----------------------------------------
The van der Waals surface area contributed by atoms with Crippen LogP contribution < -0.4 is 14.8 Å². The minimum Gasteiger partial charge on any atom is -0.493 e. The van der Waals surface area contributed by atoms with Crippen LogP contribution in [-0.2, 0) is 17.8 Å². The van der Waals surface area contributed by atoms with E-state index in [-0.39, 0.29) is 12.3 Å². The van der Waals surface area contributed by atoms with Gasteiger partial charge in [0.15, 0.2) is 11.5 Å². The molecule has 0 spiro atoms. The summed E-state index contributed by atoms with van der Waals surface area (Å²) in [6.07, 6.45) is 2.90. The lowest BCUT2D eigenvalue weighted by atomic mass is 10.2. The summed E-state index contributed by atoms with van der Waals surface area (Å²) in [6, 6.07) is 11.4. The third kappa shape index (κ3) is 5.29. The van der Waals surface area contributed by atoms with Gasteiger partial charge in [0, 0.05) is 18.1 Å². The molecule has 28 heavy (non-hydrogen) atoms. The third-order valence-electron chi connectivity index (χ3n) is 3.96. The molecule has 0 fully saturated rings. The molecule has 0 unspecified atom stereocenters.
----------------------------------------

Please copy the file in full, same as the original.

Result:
The van der Waals surface area contributed by atoms with Crippen LogP contribution < -0.4 is 14.8 Å². The minimum Gasteiger partial charge on any atom is -0.493 e. The van der Waals surface area contributed by atoms with Crippen LogP contribution in [-0.2, 0) is 17.8 Å². The van der Waals surface area contributed by atoms with E-state index in [-0.39, 0.29) is 12.3 Å². The van der Waals surface area contributed by atoms with Gasteiger partial charge in [0.15, 0.2) is 11.5 Å². The molecule has 0 spiro atoms. The summed E-state index contributed by atoms with van der Waals surface area (Å²) in [6.07, 6.45) is 2.90. The lowest BCUT2D eigenvalue weighted by atomic mass is 10.2. The summed E-state index contributed by atoms with van der Waals surface area (Å²) in [6, 6.07) is 11.4. The third kappa shape index (κ3) is 5.29. The van der Waals surface area contributed by atoms with Gasteiger partial charge in [0, 0.05) is 18.1 Å². The molecule has 28 heavy (non-hydrogen) atoms. The third-order valence-electron chi connectivity index (χ3n) is 3.96. The molecule has 0 fully saturated rings. The molecule has 0 unspecified atom stereocenters.